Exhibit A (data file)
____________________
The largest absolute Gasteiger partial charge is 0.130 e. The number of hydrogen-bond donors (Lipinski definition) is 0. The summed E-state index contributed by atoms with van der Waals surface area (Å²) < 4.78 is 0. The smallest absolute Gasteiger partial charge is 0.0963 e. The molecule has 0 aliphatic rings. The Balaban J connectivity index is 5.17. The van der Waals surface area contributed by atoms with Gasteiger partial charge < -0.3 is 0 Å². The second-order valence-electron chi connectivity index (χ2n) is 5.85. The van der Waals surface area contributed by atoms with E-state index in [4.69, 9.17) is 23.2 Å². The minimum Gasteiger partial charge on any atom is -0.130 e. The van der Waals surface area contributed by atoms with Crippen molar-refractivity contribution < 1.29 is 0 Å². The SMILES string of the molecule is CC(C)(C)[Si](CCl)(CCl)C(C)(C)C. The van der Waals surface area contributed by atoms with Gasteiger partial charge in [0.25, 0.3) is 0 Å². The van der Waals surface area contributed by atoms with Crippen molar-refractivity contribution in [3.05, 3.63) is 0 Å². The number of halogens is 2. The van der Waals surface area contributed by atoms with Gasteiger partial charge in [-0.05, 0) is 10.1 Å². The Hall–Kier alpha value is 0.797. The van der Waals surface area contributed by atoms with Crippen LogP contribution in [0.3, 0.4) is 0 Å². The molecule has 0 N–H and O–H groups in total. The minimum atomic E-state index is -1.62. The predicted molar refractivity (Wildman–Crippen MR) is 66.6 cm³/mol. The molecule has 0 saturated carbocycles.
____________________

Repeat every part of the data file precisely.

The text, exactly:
The largest absolute Gasteiger partial charge is 0.130 e. The number of hydrogen-bond donors (Lipinski definition) is 0. The summed E-state index contributed by atoms with van der Waals surface area (Å²) < 4.78 is 0. The smallest absolute Gasteiger partial charge is 0.0963 e. The molecule has 0 aliphatic rings. The Balaban J connectivity index is 5.17. The van der Waals surface area contributed by atoms with Gasteiger partial charge < -0.3 is 0 Å². The second-order valence-electron chi connectivity index (χ2n) is 5.85. The van der Waals surface area contributed by atoms with E-state index in [4.69, 9.17) is 23.2 Å². The minimum Gasteiger partial charge on any atom is -0.130 e. The van der Waals surface area contributed by atoms with Crippen molar-refractivity contribution < 1.29 is 0 Å². The SMILES string of the molecule is CC(C)(C)[Si](CCl)(CCl)C(C)(C)C. The van der Waals surface area contributed by atoms with Gasteiger partial charge in [0.25, 0.3) is 0 Å². The van der Waals surface area contributed by atoms with Crippen molar-refractivity contribution in [3.05, 3.63) is 0 Å². The number of halogens is 2. The van der Waals surface area contributed by atoms with Gasteiger partial charge in [-0.05, 0) is 10.1 Å². The Hall–Kier alpha value is 0.797. The van der Waals surface area contributed by atoms with Crippen LogP contribution in [0.3, 0.4) is 0 Å². The molecule has 0 N–H and O–H groups in total. The minimum atomic E-state index is -1.62. The predicted molar refractivity (Wildman–Crippen MR) is 66.6 cm³/mol. The molecule has 0 saturated carbocycles.